The Keystone XL project has officially been terminated. The Alberta government and TC Energy have reached an agreement for an orderly exit from the project and partnership.
The pipeline was first proposed in 2008 with a goal to deliver crude from Alberta to refineries to the U.S. Gulf Coast.
“We remain disappointed and frustrated with the circumstances surrounding the Keystone XL project, including the cancellation of the presidential permit for the pipeline’s border crossing. Having said this, Alberta will continue to play an important role in a reliable, affordable North American energy system. We will work with our U.S. partners to ensure that we are able to meet U.S. energy demands through the responsible development and transportation of our resources,” said Alberta Premier Jason Kenney.
The government and TC Energy will be working to explore all options to recoup the investment in the project. Final costs to the government are expected to be materially within $1.3 billion, in alignment with previously disclosed costs.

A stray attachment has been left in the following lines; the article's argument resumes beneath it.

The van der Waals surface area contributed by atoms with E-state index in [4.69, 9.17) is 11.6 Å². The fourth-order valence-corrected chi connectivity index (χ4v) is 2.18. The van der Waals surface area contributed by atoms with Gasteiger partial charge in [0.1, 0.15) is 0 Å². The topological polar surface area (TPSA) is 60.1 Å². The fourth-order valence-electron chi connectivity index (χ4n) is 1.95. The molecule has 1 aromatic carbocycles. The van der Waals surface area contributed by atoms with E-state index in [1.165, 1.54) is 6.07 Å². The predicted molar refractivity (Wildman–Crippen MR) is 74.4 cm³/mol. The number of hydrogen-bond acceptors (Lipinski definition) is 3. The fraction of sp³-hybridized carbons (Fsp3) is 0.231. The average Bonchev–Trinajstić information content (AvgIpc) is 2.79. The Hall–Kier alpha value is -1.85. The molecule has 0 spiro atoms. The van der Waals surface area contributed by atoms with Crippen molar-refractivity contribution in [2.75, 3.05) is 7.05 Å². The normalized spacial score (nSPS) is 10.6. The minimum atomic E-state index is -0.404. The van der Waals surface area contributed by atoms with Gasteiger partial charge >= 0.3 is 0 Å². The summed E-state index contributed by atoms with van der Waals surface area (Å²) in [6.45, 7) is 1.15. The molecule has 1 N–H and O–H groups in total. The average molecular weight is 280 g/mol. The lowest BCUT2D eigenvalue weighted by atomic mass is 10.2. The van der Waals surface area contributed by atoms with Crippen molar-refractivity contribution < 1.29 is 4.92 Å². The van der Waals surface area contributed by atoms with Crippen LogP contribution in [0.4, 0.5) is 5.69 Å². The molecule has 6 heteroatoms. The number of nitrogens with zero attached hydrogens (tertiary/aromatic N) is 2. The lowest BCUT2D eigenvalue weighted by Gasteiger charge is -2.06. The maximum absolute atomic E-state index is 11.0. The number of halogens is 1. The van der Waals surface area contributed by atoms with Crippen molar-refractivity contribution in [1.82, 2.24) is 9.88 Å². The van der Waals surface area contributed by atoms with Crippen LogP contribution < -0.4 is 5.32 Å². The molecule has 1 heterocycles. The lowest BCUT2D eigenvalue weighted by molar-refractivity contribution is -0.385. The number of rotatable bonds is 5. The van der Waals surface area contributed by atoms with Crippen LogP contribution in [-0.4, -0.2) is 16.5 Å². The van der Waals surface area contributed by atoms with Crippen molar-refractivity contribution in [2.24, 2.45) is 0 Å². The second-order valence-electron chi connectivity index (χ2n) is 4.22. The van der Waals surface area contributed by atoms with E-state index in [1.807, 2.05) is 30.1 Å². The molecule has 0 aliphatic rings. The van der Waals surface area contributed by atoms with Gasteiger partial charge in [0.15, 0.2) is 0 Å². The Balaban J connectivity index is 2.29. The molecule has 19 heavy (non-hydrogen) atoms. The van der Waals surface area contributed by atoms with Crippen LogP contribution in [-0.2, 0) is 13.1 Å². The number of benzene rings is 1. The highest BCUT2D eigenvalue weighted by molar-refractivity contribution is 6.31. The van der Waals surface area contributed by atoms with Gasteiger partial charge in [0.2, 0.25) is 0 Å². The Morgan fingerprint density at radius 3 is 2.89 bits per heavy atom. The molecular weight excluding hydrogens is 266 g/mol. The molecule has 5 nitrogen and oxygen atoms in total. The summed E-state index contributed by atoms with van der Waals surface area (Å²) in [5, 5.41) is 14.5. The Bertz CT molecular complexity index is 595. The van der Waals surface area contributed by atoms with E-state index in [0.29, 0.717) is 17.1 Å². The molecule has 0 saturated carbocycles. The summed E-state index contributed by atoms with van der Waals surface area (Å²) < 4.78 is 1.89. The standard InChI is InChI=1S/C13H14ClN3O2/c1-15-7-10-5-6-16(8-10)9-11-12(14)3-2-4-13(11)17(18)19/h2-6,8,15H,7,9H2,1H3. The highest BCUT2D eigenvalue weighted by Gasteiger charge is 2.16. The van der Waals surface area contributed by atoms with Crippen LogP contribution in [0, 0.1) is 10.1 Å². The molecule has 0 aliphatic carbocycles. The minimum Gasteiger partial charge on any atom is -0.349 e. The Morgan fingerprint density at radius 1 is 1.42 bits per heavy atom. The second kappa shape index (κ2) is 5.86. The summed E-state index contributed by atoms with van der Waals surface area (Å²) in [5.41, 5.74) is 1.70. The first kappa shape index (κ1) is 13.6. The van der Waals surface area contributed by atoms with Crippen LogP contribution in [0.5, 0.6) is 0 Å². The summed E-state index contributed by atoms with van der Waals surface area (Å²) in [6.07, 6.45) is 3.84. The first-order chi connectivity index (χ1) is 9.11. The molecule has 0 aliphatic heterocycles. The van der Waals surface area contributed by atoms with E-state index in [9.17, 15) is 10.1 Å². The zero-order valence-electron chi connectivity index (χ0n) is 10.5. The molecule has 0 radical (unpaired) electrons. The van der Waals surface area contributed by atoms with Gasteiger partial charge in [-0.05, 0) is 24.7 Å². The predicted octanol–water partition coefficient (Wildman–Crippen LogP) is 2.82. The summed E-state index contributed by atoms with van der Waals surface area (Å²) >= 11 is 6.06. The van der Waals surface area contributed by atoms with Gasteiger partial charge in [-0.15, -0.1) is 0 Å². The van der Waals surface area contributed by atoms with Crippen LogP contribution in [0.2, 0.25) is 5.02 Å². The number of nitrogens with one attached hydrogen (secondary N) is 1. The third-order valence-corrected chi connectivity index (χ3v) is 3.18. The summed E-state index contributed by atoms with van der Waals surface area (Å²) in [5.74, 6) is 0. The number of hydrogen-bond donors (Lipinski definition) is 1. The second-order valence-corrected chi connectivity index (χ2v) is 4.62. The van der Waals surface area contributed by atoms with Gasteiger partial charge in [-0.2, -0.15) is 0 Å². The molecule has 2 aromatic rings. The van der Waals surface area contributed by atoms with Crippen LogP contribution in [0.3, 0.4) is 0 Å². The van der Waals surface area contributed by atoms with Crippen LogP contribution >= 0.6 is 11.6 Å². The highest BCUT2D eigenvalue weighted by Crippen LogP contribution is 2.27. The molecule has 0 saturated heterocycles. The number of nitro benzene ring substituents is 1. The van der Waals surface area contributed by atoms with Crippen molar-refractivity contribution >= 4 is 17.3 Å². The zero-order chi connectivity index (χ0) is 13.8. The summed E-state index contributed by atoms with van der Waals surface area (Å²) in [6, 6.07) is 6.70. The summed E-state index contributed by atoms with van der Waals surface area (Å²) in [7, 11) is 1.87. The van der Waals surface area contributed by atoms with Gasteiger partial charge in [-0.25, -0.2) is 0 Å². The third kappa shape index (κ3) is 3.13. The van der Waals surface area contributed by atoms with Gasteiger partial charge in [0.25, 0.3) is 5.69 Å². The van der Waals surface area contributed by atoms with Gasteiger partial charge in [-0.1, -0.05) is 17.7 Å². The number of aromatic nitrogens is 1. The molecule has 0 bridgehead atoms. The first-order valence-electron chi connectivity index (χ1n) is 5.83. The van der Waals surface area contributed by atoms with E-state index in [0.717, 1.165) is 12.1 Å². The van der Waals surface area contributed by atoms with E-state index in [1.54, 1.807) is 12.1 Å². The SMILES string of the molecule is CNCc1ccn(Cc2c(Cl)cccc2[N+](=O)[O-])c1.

“We invested in Keystone XL because of the long-term economic benefits it would have provided Albertans and Canadians. However, terminating our relationship with TC Energy’s project is in the best interest of Albertans under current conditions. We remain undeterred in our commitment to stand up for Alberta’s energy sector and the hard-working people it employs,” said Energy Minister Sonya Savage.
To date, 150 kilometers of pipeline has been installed in Alberta. It was believed the project would generate $30 billion.